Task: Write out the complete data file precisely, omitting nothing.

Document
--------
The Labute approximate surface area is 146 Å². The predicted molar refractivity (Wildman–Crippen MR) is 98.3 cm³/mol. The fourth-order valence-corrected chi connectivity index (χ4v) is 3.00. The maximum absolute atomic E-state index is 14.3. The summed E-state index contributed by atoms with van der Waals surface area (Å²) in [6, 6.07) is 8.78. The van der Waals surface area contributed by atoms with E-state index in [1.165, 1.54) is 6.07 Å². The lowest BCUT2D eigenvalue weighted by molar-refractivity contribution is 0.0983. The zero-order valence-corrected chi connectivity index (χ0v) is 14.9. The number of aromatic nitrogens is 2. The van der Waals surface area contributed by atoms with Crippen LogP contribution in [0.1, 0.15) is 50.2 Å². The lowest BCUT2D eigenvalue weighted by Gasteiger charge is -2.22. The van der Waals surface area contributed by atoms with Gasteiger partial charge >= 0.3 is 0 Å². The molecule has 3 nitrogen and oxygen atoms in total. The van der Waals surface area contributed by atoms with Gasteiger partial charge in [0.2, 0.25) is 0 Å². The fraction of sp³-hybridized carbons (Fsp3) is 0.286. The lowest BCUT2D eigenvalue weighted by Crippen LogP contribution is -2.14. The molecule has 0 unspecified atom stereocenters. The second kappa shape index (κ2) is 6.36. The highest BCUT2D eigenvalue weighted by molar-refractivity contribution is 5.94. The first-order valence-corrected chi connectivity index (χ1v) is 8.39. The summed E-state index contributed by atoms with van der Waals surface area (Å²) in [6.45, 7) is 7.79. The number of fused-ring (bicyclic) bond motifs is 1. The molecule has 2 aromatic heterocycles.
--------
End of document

The Labute approximate surface area is 146 Å². The predicted molar refractivity (Wildman–Crippen MR) is 98.3 cm³/mol. The fourth-order valence-corrected chi connectivity index (χ4v) is 3.00. The maximum absolute atomic E-state index is 14.3. The summed E-state index contributed by atoms with van der Waals surface area (Å²) in [6, 6.07) is 8.78. The van der Waals surface area contributed by atoms with E-state index in [1.165, 1.54) is 6.07 Å². The lowest BCUT2D eigenvalue weighted by molar-refractivity contribution is 0.0983. The zero-order valence-corrected chi connectivity index (χ0v) is 14.9. The number of aromatic nitrogens is 2. The van der Waals surface area contributed by atoms with Crippen LogP contribution in [0.1, 0.15) is 50.2 Å². The lowest BCUT2D eigenvalue weighted by Gasteiger charge is -2.22. The van der Waals surface area contributed by atoms with Gasteiger partial charge >= 0.3 is 0 Å². The molecule has 3 nitrogen and oxygen atoms in total. The van der Waals surface area contributed by atoms with Gasteiger partial charge in [0.2, 0.25) is 0 Å². The fraction of sp³-hybridized carbons (Fsp3) is 0.286. The lowest BCUT2D eigenvalue weighted by Crippen LogP contribution is -2.14. The molecule has 0 unspecified atom stereocenters. The second kappa shape index (κ2) is 6.36. The highest BCUT2D eigenvalue weighted by molar-refractivity contribution is 5.94. The first-order valence-corrected chi connectivity index (χ1v) is 8.39. The summed E-state index contributed by atoms with van der Waals surface area (Å²) in [6.45, 7) is 7.79. The number of fused-ring (bicyclic) bond motifs is 1. The molecule has 2 aromatic heterocycles.